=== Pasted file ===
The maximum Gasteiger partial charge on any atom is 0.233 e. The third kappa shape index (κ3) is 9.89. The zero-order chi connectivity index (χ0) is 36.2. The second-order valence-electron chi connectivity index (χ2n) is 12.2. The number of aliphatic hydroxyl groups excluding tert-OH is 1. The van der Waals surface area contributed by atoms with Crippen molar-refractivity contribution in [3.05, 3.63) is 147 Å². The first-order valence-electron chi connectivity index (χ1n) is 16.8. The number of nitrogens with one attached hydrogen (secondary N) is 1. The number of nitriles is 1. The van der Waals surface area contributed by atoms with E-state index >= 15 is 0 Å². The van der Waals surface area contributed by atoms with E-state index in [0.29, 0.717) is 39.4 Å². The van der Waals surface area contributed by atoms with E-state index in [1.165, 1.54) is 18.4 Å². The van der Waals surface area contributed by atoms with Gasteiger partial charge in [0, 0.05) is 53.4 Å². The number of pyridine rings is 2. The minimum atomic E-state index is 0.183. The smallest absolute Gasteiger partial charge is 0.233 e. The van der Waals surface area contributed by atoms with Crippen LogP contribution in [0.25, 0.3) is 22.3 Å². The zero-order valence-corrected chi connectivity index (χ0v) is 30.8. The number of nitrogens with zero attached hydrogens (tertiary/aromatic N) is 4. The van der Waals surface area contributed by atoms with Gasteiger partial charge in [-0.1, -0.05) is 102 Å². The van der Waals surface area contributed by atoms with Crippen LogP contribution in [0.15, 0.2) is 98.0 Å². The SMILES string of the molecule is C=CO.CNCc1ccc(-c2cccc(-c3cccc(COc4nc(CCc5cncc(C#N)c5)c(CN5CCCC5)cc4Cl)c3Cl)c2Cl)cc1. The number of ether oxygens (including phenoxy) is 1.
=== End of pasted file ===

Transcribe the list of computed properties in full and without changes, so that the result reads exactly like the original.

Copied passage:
The maximum Gasteiger partial charge on any atom is 0.233 e. The third kappa shape index (κ3) is 9.89. The zero-order chi connectivity index (χ0) is 36.2. The second-order valence-electron chi connectivity index (χ2n) is 12.2. The number of aliphatic hydroxyl groups excluding tert-OH is 1. The van der Waals surface area contributed by atoms with Crippen molar-refractivity contribution in [3.05, 3.63) is 147 Å². The first-order valence-electron chi connectivity index (χ1n) is 16.8. The number of nitrogens with one attached hydrogen (secondary N) is 1. The number of nitriles is 1. The van der Waals surface area contributed by atoms with E-state index >= 15 is 0 Å². The van der Waals surface area contributed by atoms with E-state index in [0.29, 0.717) is 39.4 Å². The van der Waals surface area contributed by atoms with E-state index in [1.165, 1.54) is 18.4 Å². The van der Waals surface area contributed by atoms with Gasteiger partial charge in [0, 0.05) is 53.4 Å². The number of pyridine rings is 2. The minimum atomic E-state index is 0.183. The smallest absolute Gasteiger partial charge is 0.233 e. The van der Waals surface area contributed by atoms with Crippen LogP contribution in [0.25, 0.3) is 22.3 Å². The zero-order valence-corrected chi connectivity index (χ0v) is 30.8. The number of nitrogens with zero attached hydrogens (tertiary/aromatic N) is 4. The van der Waals surface area contributed by atoms with Gasteiger partial charge in [-0.1, -0.05) is 102 Å². The van der Waals surface area contributed by atoms with Crippen LogP contribution in [0.15, 0.2) is 98.0 Å². The SMILES string of the molecule is C=CO.CNCc1ccc(-c2cccc(-c3cccc(COc4nc(CCc5cncc(C#N)c5)c(CN5CCCC5)cc4Cl)c3Cl)c2Cl)cc1. The number of ether oxygens (including phenoxy) is 1.